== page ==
Lopez, Ines; Ruiz, Salvador & Warlop, Luk (2013)

Consumers’ Catharsis and Service Failure: The Moderating Role of Stability Attributions and Regulatory Focus

[Academic lecture]. EMAC conference.

Gaustad, Tarje; Samuelsen, Bendik Meling, Warlop, Luk & Fitzsimons, Gavan J. (2013)

The Perils of Self-Brand Connections: Consumers' Response to Changes in Brand Image

[Academic lecture]. AMA Winter Marketing Educator's Conference 2013.

Moeini-Jazani, Mehrad; Warlop, Luk & Guinote, Ana (2012)

Bras Make Kings Impatient: Social Power and Generalized Reward Sensitivity

[Academic lecture]. The European Association for Social Psychology (EASP), Small Group Meeting on Control Experience, Power and Intergroup Relations.

Jazani, Mehrad Moeini & Warlop, Luk (2012)

Bikinis Make Kings Impatient: Power Instigates Generalized Reward Sensitivity

[Academic lecture]. EMAC Annual Conference.

Li, Yuanyuan; Bruyneel, Sabrina & Warlop, Luk (2012)

Growing with Love: Priming Attachment Security Enhances RiskTaking and Impatience

[Academic lecture]. EMAC Annual Conference.

Claus, Bart & Warlop, Luk (2012)

Being too Cosy: Risk compensation in Consumer Settings

[Academic lecture]. EMAC Annual Conference.

Lens, Inge; pandelaere, mario & Warlop, Luk (2012)

Women’s Conspicuous Consumption: A Threat to (Materialistic) Men?

[Academic lecture]. EMAC Annual Conference.

Driesmans, Karolien; pandelaere, mario & Warlop, Luk (2012)

Size Does Matter, but for Some People More than for Others:The Effect of Materialism on Size Preferences

[Academic lecture]. EMAC Annual Conference.

Grublauskiene, Aiste; Dewitte, Siegfried & Warlop, Luk (2012)

Exposure to Food Temptation Improves Children's Resistance to Similar Food Temptations

[Academic lecture]. SCP Annual Conference.

Lens, Inge; pandelaere, mario & Warlop, Luk (2012)

Ovulatory Cycle Effects on Women's Conspicuous Consumption

[Academic lecture]. SCP Conference.

Driesmans, Karolien; Lens, Inge & Warlop, Luk (2012)

Conspicuous Consumption Through the Eyes of a Low Materialist

[Academic lecture]. SCP Annual Conference.

Lopez, Ines; Ruiz, Salvador & Warlop, Luk (2012)

When Consumers' Revenge Proves to be Beneficial

[Academic lecture]. SCP Annual Conference.

Eelen, Jiska; Millet, Kobe & Warlop, Luk (2012)

A Subtle Sense of Specialness Triggers Feelings of Uniqueness

[Academic lecture]. ACR Conference.

Grubliauskiene, Aiste; Dewitte, Siegfried & Warlop, Luk (2012)

Self-Inferred Norms Reduce Desire and ConsumptionThrough Changing Product Perceptions

[Academic lecture]. ACR Conference.

Li, Yuanyuan; Bruyneel, Sabrina & Warlop, Luk (2012)

Growing with love: Priming attachment security enhances risk taking and impatience

[Academic lecture]. SCP 2012 location:Las Vegas (USA) date:February 2012.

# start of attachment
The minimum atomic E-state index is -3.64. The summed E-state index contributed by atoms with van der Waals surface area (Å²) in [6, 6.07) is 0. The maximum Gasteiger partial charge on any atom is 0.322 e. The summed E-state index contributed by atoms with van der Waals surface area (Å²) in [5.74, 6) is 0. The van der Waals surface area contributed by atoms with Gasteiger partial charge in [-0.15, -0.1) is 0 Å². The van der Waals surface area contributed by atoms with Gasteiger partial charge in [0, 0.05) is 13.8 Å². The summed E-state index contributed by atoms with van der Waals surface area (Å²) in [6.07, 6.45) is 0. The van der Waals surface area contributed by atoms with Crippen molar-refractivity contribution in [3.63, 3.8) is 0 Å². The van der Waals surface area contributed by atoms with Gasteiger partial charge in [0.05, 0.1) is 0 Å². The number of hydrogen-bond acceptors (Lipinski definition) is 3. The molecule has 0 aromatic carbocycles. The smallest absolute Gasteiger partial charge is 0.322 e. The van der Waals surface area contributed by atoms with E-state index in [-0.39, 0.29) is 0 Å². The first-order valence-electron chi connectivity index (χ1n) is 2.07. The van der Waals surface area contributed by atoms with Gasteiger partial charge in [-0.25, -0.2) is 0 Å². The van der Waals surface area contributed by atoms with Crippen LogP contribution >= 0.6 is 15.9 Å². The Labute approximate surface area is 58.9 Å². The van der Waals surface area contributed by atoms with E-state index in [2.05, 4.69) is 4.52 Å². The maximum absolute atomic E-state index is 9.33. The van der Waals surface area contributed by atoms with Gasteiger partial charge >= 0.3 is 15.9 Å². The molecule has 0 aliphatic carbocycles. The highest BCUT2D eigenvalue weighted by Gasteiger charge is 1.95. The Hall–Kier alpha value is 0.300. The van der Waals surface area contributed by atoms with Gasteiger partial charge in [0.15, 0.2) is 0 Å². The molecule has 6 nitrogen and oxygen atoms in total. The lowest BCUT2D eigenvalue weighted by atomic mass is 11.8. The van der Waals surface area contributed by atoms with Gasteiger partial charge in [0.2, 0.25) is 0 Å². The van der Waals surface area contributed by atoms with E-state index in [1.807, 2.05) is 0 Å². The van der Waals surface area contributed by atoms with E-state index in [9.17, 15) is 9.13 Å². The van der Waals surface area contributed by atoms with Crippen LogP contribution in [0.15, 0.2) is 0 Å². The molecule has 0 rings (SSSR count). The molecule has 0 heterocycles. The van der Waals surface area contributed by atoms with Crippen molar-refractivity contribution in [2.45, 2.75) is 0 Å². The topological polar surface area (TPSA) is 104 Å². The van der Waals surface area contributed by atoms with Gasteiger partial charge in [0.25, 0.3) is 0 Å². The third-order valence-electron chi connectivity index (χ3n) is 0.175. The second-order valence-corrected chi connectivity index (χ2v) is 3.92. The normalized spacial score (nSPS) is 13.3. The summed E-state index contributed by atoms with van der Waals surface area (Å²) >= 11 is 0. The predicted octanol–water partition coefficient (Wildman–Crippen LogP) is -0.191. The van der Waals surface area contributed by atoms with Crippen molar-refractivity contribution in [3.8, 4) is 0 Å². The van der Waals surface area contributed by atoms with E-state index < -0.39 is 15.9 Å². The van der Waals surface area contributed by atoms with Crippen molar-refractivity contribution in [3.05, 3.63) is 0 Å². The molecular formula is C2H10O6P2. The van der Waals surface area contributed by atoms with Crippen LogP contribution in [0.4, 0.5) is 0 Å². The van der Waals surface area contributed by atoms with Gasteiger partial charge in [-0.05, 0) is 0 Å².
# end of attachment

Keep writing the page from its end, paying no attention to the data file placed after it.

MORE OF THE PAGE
Gaustad, Tarje; Samuelsen, Bendik Meling, Warlop, Luk & Fitzsimons, Gavan J. (2012)

Identity Change: The Effects of Actual and Ideal Self-Brand Connections on Consumers' Response to Brand Image Change

[Academic lecture]. ACR North American Conference.

Claus, Bart; Vanhouche, Wouter, Dewitte, Siegfried & Warlop, Luk (2011)

Up for Grabs: Proximity as a moderator for perceived ownership

[Academic lecture]. SCP Annual Conference.

Driesmans, Karolien; pandelaere, mario & Warlop, Luk (2011)

Seeing Things from a Different Perspective: Influences on Perspective Taking

[Academic lecture]. SCP Annual Conference.

Weemaes, Bert; Dewitte, Siegfried & Warlop, Luk (2011)

Resources Running Out: How Arbitrary Resource Fragmentation Decreases Consumer Spending

[Academic lecture]. ACR Annual (North-American) Conference.

Lens, Inge; pandelaere, mario & Warlop, Luk (2011)

Understanding the role of materialism in the endowment effect

[Academic lecture]. The LaLonde Conference: 38th International Research Conference in Marketing: Marketing Communications and Consumer Behavior.

Claus, Bart; Vanhouche, Wouter, Dewitte, Siegfried & Warlop, Luk (2011)

Up for grabs: proximity as a moderator of perceived ownership

[Academic lecture]. EMAC Annual Conference.

Driesmans, Karolien; pandelaere, mario & Warlop, Luk (2011)

The Impact of Materialism and Emphatic Concern in Economic Decision Making

[Academic lecture]. EMAC Annual Conference.

Lopez, Ines; Ruiz, Salvador & Warlop, Luk (2011)

The Bolstering Effect of Catharsis in Service Recovery Strategies

[Academic lecture]. EMAC Annual Conference.

Weemaes, Bert; Dewitte, Siegfried & Warlop, Luk (2011)

Resources Running Out: How Arbitrary Resource Divisions Influence Consumer Spending Decisions

[Academic lecture]. EMAC Annual Conference.

Gaustad, Tarje; Samuelsen, Bendik Meling & Warlop, Luk (2011)

Consumers’ Reactions to Identity Threat: The Effect of Self-Brand Connection and Brand Image Change in Brand Acquisitions

[Academic lecture]. EMAC Annual Conference.

Akademisk grad
År Akademisk institusjon Grad
1995 University of Florida Ph.D.
1988 KU Leuven Master
1986 KU Leuven Master
År Arbeidsgiver Tittel
2018 - Present USN Adjunct Professor (II)
2017 - Present BI Norwegian Business School Professor
2004 - 2017 KU Leuven Professor
2007 - 2011 BI Norwegian Business School Adjunct professor
1998 - 2004 KU Leuven Associate professor
1995 - 1998 KU Leuven Assistant professor